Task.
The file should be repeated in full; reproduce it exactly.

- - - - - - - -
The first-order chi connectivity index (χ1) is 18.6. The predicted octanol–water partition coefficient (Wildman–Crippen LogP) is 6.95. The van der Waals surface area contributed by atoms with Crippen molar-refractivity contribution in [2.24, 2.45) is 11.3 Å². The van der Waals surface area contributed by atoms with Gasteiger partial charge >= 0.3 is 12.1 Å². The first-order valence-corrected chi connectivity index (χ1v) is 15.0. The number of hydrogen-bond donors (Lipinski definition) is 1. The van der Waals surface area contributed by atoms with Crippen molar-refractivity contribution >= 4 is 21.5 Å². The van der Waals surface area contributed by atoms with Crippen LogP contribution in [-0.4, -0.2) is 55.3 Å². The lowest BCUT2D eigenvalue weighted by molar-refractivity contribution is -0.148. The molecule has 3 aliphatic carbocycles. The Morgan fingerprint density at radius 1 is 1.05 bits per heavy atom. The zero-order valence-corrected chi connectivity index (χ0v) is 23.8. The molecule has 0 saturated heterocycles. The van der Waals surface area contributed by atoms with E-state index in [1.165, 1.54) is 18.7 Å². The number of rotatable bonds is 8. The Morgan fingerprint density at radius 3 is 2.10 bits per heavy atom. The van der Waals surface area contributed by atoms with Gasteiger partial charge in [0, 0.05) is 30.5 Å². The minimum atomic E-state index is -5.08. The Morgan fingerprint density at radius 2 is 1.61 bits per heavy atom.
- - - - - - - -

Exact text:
The first-order chi connectivity index (χ1) is 18.6. The predicted octanol–water partition coefficient (Wildman–Crippen LogP) is 6.95. The van der Waals surface area contributed by atoms with Crippen molar-refractivity contribution in [2.24, 2.45) is 11.3 Å². The van der Waals surface area contributed by atoms with Gasteiger partial charge >= 0.3 is 12.1 Å². The first-order valence-corrected chi connectivity index (χ1v) is 15.0. The number of hydrogen-bond donors (Lipinski definition) is 1. The van der Waals surface area contributed by atoms with Crippen molar-refractivity contribution >= 4 is 21.5 Å². The van der Waals surface area contributed by atoms with Crippen LogP contribution in [-0.4, -0.2) is 55.3 Å². The lowest BCUT2D eigenvalue weighted by molar-refractivity contribution is -0.148. The molecule has 3 aliphatic carbocycles. The Morgan fingerprint density at radius 1 is 1.05 bits per heavy atom. The zero-order valence-corrected chi connectivity index (χ0v) is 23.8. The molecule has 0 saturated heterocycles. The van der Waals surface area contributed by atoms with E-state index in [1.165, 1.54) is 18.7 Å². The number of rotatable bonds is 8. The Morgan fingerprint density at radius 3 is 2.10 bits per heavy atom. The van der Waals surface area contributed by atoms with Gasteiger partial charge in [0, 0.05) is 30.5 Å². The minimum atomic E-state index is -5.08. The Morgan fingerprint density at radius 2 is 1.61 bits per heavy atom.